The neurosurgeons and interventional neuroradiologists at Houston Methodist Hospital Neurological Institute Cerebrovascular Center diagnose and treat many kinds of cerebrovascular conditions, including cranial and spinal dural fistulas.
Cranial dural fistulas, also called cranial dural arteriovenous fistulas (dAVFs), are abnormal connections between arteries, the outermost layer of the brain (dura), and a draining vein. They are very rare, and can form as a result of venous sinus blood clots or traumatic head injury.
Depending on the location and size, cranial dural fistula symptoms may include:
Untreated, they can cause hydrocephalus (excess fluid in the ventricles of the brain, sometimes called “water on the brain”) and potentially life-threatening brain hemorrhage (bleeding).
Cerebral angiography is usually the best way to diagnose and evaluate a cranial dural fistula. This procedure uses a contrast (dye), along with X-rays to see how blood flows through the brain.
A neurosurgeon or interventional neuroradiologist inserts a thin catheter into an artery in the groin, then carefully guides it to an artery in the neck. The contrast fluid goes through the catheter and X-rays are taken to show how it flows through the brain. The dye helps show blockages or abnormal flow. Sometimes magnetic resonance imaging (MRI) or computed tomography (CT) scan may also be used to diagnose a cranial dural fistula.
Treatment options for cranial dural fistulas depend on each patient, the location of the fistula, and the symptoms associated with it. Treatment may include endovascular embolization, microsurgical resection (microsurgery), and focused stereotactic radiation. Some patients may need multiple treatments or a combination of treatments to completely eliminate the fistula.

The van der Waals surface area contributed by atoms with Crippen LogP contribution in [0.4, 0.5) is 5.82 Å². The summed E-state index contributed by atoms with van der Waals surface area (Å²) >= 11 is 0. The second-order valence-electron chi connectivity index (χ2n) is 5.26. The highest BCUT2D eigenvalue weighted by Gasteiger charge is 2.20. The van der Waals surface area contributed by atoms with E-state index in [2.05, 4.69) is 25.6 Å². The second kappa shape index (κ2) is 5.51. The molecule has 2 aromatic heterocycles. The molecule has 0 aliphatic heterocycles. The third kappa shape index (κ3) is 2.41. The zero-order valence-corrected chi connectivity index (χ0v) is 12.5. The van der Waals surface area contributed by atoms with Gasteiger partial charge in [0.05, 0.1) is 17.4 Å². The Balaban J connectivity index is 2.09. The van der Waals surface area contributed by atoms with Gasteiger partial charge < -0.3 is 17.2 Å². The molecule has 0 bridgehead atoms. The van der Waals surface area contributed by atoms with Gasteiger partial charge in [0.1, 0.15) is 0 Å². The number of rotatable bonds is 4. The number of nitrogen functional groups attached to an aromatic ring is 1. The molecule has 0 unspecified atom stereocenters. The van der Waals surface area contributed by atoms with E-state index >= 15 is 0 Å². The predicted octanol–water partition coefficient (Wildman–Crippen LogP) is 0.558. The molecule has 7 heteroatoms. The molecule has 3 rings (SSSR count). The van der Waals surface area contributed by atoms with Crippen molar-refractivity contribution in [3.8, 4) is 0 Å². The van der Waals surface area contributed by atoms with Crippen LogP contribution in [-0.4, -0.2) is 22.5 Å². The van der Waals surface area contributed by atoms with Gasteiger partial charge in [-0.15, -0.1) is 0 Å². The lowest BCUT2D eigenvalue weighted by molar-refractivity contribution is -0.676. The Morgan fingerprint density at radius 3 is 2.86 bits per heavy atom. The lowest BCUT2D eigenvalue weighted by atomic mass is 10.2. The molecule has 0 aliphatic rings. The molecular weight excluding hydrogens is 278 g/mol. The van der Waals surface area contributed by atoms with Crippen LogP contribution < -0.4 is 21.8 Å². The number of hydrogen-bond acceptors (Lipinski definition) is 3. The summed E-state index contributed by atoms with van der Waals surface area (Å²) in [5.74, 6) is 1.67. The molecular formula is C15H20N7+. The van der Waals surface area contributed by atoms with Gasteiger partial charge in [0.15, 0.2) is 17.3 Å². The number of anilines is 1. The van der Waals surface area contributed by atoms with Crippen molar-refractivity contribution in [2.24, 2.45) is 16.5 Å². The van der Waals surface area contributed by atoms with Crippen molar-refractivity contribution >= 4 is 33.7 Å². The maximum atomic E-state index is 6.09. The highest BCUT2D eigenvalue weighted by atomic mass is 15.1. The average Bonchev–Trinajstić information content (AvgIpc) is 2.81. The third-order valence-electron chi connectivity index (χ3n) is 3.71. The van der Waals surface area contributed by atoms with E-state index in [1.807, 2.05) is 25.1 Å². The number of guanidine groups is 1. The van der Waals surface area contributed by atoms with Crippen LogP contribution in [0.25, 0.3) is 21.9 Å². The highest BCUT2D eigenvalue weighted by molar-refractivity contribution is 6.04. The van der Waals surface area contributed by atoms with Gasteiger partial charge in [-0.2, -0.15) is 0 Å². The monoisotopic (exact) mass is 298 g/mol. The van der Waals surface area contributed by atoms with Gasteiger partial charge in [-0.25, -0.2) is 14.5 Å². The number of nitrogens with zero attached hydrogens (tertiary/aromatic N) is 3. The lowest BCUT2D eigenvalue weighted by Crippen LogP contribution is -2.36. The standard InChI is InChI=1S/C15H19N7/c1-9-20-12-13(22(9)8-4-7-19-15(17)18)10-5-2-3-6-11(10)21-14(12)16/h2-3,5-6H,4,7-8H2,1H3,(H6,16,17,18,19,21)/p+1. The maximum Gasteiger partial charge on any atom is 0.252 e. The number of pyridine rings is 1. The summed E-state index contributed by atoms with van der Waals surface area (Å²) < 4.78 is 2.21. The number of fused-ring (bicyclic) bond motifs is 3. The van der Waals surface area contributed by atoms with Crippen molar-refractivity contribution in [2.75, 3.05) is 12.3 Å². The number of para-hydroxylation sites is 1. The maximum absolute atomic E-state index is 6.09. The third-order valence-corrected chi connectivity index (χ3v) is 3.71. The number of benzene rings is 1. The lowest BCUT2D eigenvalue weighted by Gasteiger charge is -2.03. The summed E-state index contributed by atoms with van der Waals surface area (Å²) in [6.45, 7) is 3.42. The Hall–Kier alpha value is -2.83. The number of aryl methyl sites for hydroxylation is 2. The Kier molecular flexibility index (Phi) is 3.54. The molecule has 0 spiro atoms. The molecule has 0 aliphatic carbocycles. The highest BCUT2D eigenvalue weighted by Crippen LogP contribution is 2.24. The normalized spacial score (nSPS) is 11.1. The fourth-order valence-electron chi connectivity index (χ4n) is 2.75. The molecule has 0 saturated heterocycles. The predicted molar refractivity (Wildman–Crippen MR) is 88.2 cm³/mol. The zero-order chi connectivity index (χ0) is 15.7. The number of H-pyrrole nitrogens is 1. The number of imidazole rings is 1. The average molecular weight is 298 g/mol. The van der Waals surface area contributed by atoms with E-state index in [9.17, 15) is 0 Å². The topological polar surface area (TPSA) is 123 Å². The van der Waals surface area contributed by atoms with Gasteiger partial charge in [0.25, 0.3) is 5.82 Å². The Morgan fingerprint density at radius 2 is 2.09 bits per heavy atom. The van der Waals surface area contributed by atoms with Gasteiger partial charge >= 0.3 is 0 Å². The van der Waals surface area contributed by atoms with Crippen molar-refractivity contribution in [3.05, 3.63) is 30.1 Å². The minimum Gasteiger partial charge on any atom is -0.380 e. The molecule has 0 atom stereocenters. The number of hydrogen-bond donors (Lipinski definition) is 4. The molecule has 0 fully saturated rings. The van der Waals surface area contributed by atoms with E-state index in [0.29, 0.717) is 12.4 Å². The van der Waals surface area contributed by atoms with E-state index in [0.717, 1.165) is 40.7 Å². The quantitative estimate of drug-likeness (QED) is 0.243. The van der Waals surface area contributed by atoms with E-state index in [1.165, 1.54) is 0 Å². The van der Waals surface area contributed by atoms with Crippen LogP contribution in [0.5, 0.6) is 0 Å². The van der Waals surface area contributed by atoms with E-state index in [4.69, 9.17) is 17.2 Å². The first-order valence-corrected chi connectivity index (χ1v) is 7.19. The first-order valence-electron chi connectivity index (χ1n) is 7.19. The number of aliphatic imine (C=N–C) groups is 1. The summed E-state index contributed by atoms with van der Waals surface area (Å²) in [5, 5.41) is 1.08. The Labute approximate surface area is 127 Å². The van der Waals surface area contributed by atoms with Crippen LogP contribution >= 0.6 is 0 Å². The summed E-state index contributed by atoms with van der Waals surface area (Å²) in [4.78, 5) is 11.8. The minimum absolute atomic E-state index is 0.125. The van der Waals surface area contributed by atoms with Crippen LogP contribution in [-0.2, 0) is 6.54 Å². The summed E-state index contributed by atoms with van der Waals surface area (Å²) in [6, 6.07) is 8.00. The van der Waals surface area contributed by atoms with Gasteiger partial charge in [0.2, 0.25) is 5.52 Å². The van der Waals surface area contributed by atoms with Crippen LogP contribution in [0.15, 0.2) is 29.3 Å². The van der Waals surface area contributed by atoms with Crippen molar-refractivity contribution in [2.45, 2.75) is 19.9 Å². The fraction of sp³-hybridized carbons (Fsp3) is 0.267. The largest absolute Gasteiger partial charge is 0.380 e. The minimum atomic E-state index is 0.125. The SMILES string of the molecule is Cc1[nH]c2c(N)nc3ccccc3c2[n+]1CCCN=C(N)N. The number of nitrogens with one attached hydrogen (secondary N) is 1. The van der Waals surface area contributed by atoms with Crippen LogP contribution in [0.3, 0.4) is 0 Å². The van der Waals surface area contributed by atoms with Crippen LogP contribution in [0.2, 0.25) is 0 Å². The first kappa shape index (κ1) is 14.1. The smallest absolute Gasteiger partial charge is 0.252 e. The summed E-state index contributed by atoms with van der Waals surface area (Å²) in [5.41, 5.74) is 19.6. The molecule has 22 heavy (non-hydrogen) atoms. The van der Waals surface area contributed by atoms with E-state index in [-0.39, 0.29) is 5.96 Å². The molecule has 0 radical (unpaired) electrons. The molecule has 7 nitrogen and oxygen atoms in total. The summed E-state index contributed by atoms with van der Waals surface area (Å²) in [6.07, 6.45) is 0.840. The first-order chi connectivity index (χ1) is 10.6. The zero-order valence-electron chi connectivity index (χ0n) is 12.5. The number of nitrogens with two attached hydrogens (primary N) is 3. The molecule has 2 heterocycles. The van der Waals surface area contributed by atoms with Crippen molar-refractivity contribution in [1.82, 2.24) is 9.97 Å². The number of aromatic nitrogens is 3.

Neurosurgeons and interventional neuroradiologists at Houston Methodist Neurological Institute Cerebrovascular Program use today’s most advanced technology to treat cranial dural fistulas that would have previously been considered untreatable.
During an endovascular embolization, a neurosurgeon inserts a tiny catheter into an artery in your groin, then guides it up to the fistula to block the blood flow between the artery and vein. Platinum coils or other materials, such as surgical glue (Onyx), may be used to block the blood flow.
Surgery is a better treatment option for some patients. To treat a cranial dural fistula microsurgically, the neurosurgeon performs a craniotomy, removing a piece of bone from the skull to access the brain. A high-resolution, high-magnification microscope helps the surgeon find and treat the fistula. The surgeon places tiny metal clamps on the artery that supplies blood to the fistula to seal off the abnormal blood flow between artery and vein. The bone flap is replaced at the end of the surgery.
During stereotactic radiosurgery, a neurosurgeon or interventional neuroradiologist uses precisely focused beams of radiation to stop the abnormal connection between the affected artery and vein.
A spinal dural fistula is an abnormal connection between a spinal artery and a draining vein near the spinal cord covering (dura). It is usually found in the lower thoracic or lumbar spine (middle to lower back). Spinal dural fisutlas cause blood congestion and higher pressure in the spinal cord, which can cause swelling and dysfunction in the spinal cord, including irreversible vein damage and possible paralysis.
There is no known cause for most spinal dural fistulas, although some may be caused by previous surgeries or trauma to the area. Anyone can develop a spinal dural fistula, but they are most common in men ages 50 and older.
Fistulas may not cause any symptoms until they enlarge or cause swelling in the spinal cord. Symptoms of spinal dural fistula may include:
Spinal angiography is usually the best way to diagnosis and evaluate a spinal dural fistula. Each vessel supplying the spinal cord is selectively catheterized and imaged, offering an extremely precise assessment of both the arteries and veins. This procedure often takes several hours.
Sometimes magnetic resonance imaging (MRI) or computed tomography (CT) scans may also be used.
Treatment options include both transarterial and transvenous embolization and microsurgical resection (microsurgery). Some patients may need a combination of treatments to repair the fistula and preserve motor function.
Many cranial and spinal dural fistulas can be cured and do not recur. Sometimes, additional treatment is needed. The specific recovery and rehabilitation period depends on each patient, and the location and severity of the fistula.